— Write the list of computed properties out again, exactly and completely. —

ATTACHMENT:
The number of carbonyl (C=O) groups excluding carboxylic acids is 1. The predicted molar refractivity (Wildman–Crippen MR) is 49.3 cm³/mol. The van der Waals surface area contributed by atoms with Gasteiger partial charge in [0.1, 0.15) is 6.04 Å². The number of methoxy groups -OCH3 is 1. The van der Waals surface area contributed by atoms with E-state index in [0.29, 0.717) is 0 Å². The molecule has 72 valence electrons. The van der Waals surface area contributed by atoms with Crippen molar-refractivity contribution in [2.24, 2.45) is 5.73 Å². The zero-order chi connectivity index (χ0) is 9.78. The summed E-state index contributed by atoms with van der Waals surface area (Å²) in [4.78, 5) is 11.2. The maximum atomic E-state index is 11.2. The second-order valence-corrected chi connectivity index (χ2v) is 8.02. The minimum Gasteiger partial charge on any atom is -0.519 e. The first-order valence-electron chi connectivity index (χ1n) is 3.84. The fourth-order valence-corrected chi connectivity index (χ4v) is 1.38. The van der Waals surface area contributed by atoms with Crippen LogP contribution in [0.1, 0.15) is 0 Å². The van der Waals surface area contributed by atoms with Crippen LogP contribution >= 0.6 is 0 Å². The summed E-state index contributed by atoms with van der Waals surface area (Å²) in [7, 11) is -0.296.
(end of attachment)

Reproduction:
The number of carbonyl (C=O) groups excluding carboxylic acids is 1. The predicted molar refractivity (Wildman–Crippen MR) is 49.3 cm³/mol. The van der Waals surface area contributed by atoms with Gasteiger partial charge in [0.1, 0.15) is 6.04 Å². The number of methoxy groups -OCH3 is 1. The van der Waals surface area contributed by atoms with E-state index in [0.29, 0.717) is 0 Å². The molecule has 72 valence electrons. The van der Waals surface area contributed by atoms with Crippen molar-refractivity contribution in [2.24, 2.45) is 5.73 Å². The zero-order chi connectivity index (χ0) is 9.78. The summed E-state index contributed by atoms with van der Waals surface area (Å²) in [4.78, 5) is 11.2. The maximum atomic E-state index is 11.2. The second-order valence-corrected chi connectivity index (χ2v) is 8.02. The minimum Gasteiger partial charge on any atom is -0.519 e. The first-order valence-electron chi connectivity index (χ1n) is 3.84. The fourth-order valence-corrected chi connectivity index (χ4v) is 1.38. The van der Waals surface area contributed by atoms with Crippen LogP contribution in [0.1, 0.15) is 0 Å². The van der Waals surface area contributed by atoms with Crippen LogP contribution >= 0.6 is 0 Å². The summed E-state index contributed by atoms with van der Waals surface area (Å²) in [7, 11) is -0.296.